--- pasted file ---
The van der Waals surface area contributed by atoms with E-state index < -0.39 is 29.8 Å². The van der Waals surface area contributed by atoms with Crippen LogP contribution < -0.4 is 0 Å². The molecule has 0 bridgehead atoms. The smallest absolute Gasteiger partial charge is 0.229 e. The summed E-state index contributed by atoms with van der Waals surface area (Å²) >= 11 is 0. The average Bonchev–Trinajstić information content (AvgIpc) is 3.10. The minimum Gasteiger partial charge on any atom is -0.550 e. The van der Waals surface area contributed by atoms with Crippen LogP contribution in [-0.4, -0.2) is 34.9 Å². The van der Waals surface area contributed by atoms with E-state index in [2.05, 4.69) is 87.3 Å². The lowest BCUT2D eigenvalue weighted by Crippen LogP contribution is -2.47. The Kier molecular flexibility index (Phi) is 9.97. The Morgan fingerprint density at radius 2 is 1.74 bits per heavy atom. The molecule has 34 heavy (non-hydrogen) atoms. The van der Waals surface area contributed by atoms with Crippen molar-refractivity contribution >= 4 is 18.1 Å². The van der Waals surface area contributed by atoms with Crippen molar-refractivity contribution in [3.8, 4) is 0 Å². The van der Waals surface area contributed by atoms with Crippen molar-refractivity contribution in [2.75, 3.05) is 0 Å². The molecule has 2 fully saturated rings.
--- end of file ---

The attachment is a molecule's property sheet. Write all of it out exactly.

The van der Waals surface area contributed by atoms with E-state index < -0.39 is 29.8 Å². The van der Waals surface area contributed by atoms with Crippen LogP contribution < -0.4 is 0 Å². The molecule has 0 bridgehead atoms. The smallest absolute Gasteiger partial charge is 0.229 e. The summed E-state index contributed by atoms with van der Waals surface area (Å²) >= 11 is 0. The average Bonchev–Trinajstić information content (AvgIpc) is 3.10. The minimum Gasteiger partial charge on any atom is -0.550 e. The van der Waals surface area contributed by atoms with Crippen LogP contribution in [-0.4, -0.2) is 34.9 Å². The van der Waals surface area contributed by atoms with E-state index in [2.05, 4.69) is 87.3 Å². The lowest BCUT2D eigenvalue weighted by Crippen LogP contribution is -2.47. The Kier molecular flexibility index (Phi) is 9.97. The Morgan fingerprint density at radius 2 is 1.74 bits per heavy atom. The molecule has 34 heavy (non-hydrogen) atoms. The van der Waals surface area contributed by atoms with Crippen molar-refractivity contribution >= 4 is 18.1 Å². The van der Waals surface area contributed by atoms with Crippen molar-refractivity contribution in [3.8, 4) is 0 Å². The van der Waals surface area contributed by atoms with Crippen molar-refractivity contribution in [2.75, 3.05) is 0 Å². The molecule has 2 fully saturated rings.